Big question. In a nutshell I think the emphasis on debt and the financial sector has hurt the 'real economy' in the US and globally. UNCTAD's Trade and Development Reports https://unctad.org/en/Pages/Publications/TradeandDevelopmentReport.aspx. In the US we have turned finance into an 'end' rather than a means to finance productive and exportable industry.

Also, the debt has a big impact on interest rates that has a negative impact globally, causing instable capital flows and debt that causes booms and busts globally. Free book by Central Bank Governor Jose Antonio Ocampo on all this: https://oapen.org/download?type=document&docid=640315

smilodon1424 karma

Since the Chinese Yuan is pegged to the USD does the Chinese government have an interest in U.S. FED rates?

Has the trade war caused any externalities that the common American wouldn't know about?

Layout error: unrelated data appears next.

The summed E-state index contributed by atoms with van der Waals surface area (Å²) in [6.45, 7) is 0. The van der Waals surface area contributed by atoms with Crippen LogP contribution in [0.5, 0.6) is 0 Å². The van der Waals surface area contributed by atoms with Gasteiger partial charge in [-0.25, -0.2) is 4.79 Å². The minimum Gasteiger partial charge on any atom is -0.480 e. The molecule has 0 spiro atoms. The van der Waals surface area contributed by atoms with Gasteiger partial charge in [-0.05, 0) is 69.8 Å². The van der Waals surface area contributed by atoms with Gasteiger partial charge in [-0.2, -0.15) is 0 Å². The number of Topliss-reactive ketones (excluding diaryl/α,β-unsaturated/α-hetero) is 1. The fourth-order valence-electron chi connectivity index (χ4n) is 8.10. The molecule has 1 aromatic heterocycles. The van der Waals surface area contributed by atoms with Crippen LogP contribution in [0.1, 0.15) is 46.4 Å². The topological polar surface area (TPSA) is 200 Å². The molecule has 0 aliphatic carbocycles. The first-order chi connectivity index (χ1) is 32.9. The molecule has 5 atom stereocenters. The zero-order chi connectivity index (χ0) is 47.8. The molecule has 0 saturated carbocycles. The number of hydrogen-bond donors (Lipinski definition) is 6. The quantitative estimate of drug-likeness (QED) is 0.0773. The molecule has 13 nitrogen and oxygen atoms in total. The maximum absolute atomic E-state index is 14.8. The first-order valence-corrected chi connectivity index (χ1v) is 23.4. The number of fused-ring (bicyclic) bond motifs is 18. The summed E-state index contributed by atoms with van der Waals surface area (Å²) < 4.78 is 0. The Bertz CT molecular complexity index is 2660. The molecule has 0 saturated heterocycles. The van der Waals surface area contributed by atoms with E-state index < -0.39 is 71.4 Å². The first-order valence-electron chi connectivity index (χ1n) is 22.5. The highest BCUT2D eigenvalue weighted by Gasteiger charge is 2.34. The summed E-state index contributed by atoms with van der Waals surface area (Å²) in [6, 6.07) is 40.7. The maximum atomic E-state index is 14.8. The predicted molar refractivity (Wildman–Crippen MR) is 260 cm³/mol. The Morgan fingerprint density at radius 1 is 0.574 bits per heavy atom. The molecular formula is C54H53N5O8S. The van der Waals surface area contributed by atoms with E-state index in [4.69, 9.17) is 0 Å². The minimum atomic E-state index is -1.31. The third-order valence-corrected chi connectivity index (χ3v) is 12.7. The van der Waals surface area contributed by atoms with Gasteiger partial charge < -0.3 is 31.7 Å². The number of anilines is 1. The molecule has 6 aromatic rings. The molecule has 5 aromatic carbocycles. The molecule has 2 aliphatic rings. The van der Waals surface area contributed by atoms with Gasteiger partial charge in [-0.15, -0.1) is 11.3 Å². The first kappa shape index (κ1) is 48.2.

KevinPGallagher16 karma

One big externality of the trade war is the lack of confidence in US policy and the broader impact it has on the international economic order. As Ken Shadlen from the London School of Economics points out (I cite him here https://prospect.org/article/trade-strategy-we-need) the World Trade Organization was founded on a 'deal' that the developing world would have access to rich country markets on condition that developing countries did things to their economies they didn't really like and that weren't optimal like adopt rich country intellectual property rights and deregulate their financial markets. By the US triggering this trade war we have gone back on this deal and threaten the system because of it.

Joyfulfishies3 karma

Considering the amount of debt the U.S. owes to China, is there any chance china would call on the u.s. to pay it in a lump sum? If so, how would the u.s. manage to? How would China enforce it?

If china raises the costs for manufactured items and/or labor, how would that affect u.s. jobs and the u.s. economy.

KevinPGallagher15 karma

Good article on China's 'nuclear option' here: https://www.nytimes.com/2018/10/09/business/dealbook/china-trade-war-nuclear-option.html